Duathlon Equipment: How to Save Time
By Tom Demerly
This USA Triathlon Multisport Lab article is presented by TriSports.com
Our sport is increasingly dependent on equipment: power meters, disk wheels, aerodynamic carbon fiber bike frames. Duathlon and triathlon have become as expensive as an arms race between superpowers. The big time gains don’t always come from big price tags though.
Duathlon is a lightning-fast sport that at the top of the results list is decided by seconds rather than minutes. At the 2010 National Duathlon Festival in Richmond, Va., second place and third place men overall were separated by only one second. There are no unimportant time savings. In a sport as fast and competitive as duathlon it’s often the little things; the minor details that decide an age category victory- or a national title. The small efficiencies in speed are tied to attention to detail.
Once you’ve practiced your transitions and shaved every spare second off your T1 and T2 it’s time to look at the race as a whole to save more precious seconds.
One of the first opportunities for saving time is with your race wardrobe. This breaks into two categories: time savings in transition from not having to change clothes and time savings on the bike from better aerodynamics. In 2006, I volunteered for a wind-tunnel test conducted by Ford Motor Company and Ironman Triathlon. The primary purpose of the test was to re-evaluate drafting standards, but I learned a number of lessons about efficiency from the test. A key insight is that wrinkles in clothing cause an enormous amount of drag on the bike. As one engineer in the wind tunnel in Allen Park, Mich., mentioned, “It’s like towing a five inch diameter parachute behind you.”
The best wardrobe choice for a duathlon is a one piece suit designed for multisport: the tri suit. In addition to going seamlessly from run to bike a stretch fabric, snug-fitting one piece tri suit is the most aerodynamic wardrobe on the bike. In a duathlon, you’ll improve your aerodynamics by not using a race belt and using safety pins to pin your race number to your one piece suit so it does not flap in the wind behind you. Most paper race numbers in the age of chip timing are worn for draft marshals and race photographers, so pinning your number to your lower back should be in compliance with race requirements to wear the number. Verify this with race officials.
Another easy and relatively cost effective time saving technology is an aero helmet. Mark Harrison’s article, “Revenge of the Nerds” in Bicycling showcased a 2007 aerodynamic study at the Massachusetts Institute of Technology by Stephanie Sidelko, et al advised upon by Kim B. Blair that measured the effects of aero helmets against conventionally configured helmets through 0’ to 15’ of yaw angle. The clinical verbiage of the test stated that, “The testing results showed that aerodynamic helmets offer drag reduction over a standard road helmet. The best and the worst performing helmets are all more aerodynamic than a road helmet.”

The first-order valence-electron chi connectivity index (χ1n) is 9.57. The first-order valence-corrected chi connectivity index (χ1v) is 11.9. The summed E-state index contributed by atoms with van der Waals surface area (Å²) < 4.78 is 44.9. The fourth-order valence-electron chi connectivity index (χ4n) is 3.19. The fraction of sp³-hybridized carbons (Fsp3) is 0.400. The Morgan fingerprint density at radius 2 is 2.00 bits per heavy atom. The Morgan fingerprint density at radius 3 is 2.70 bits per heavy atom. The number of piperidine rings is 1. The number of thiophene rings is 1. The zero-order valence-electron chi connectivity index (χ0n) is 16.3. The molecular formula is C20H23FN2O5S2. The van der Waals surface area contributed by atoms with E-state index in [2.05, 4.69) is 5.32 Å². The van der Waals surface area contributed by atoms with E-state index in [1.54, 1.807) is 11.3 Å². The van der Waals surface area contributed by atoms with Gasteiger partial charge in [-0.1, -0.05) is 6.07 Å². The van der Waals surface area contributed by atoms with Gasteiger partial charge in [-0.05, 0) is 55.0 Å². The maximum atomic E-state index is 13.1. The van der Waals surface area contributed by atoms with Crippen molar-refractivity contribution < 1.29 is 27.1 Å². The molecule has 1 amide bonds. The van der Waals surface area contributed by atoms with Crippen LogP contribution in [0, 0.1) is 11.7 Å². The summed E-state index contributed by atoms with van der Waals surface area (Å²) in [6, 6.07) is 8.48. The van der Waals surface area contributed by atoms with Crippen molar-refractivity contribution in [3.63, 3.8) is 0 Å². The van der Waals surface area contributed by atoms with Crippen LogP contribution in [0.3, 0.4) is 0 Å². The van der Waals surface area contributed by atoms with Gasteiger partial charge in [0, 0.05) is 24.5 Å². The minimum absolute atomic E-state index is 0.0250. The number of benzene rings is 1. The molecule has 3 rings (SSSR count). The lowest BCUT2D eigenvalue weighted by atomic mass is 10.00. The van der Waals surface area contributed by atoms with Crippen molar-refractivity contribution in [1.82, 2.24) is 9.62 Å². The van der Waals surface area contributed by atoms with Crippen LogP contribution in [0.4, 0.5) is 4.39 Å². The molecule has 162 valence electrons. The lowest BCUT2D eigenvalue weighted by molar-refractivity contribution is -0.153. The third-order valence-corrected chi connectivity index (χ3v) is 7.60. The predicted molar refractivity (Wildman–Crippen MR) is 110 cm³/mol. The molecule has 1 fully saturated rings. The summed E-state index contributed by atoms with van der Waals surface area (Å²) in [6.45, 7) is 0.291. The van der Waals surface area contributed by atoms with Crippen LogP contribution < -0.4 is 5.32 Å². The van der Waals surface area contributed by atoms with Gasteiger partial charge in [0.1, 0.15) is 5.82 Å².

One concern mentioned about aero helmets is ventilation since aero helmets have fewer vents than a traditional road helmet. In a September 2007 study at the Clinical Investigations Unit at Queen Elizabeth Hospital in Birmingham, England, researchers found that, “Head cooling had no obvious effects on the main physiological response to exercise at equivalent time points.” I’ve raced in the hottest events in the world including the Ironman World Championship in Hawaii and the Laguna Phuket Triathlon in Thailand wearing an aero helmet, and I didn’t perceive any noticeable difference in helmet heat accumulation, even climbing the steep “Tiger’s Back” climb in the steamy Thai jungle.
Another opportunity for cost efficient speed is to do a “parasite drag inventory” on your bike. Chances are if something is sticking off your bike, it may be slowing you down. Gel flasks, extra water bottles, large bags with spare tubes and tools are obvious places to start. The more subtle drag-producing issues are drivetrain and brake cables that are too long and/or frayed, old handlebar tape that is unraveling or has turned up edges and even minor details like vertically oriented quick release levers that are perpendicular to the boundary layer of air surrounding the bike. The cumulative effect of these minor factors is a measurable drag savings- and it’s all free speed.
Another seemingly obvious, but often neglected, part of speed in duathlon is bike maintenance. Preventive maintenance and bike cleaning deserve a number of articles on their own or, in the case of a book, Lennard Zinn’s excellent “Zinn & the Art of Triathlon Bikes: Aerodynamics, Bike Fit, Speed Tuning and Maintenance.” I would put this on the required reading list for every multisport cyclist.
Finally, an analysis of everything you don’t need during the race and on your bike is a good way to simplify your race and save time. If you are a top age-grouper battling for seconds there may be wisdom to using fresh tires and racing without a flat repair kit to shave a gram or two of drag and a few ounces of weight. When you think back to that one second margin between second and third place in Richmond in 2010, it may be wiser to err on the side of speed.
This article is the second in a six-part series leading up to USA Triathlon's Duathlon National Championship, brought to you by Trisports.com. Trisports.com is the presenting sponsor of the USAT Duathlon National Championship slated for April 30 in Tucson, Ariz.
The views expressed in this article are the opinion of the author and not necessarily the practices of USA Triathlon. Before starting any new diet or exercise program, you should check with your physician and/or coach.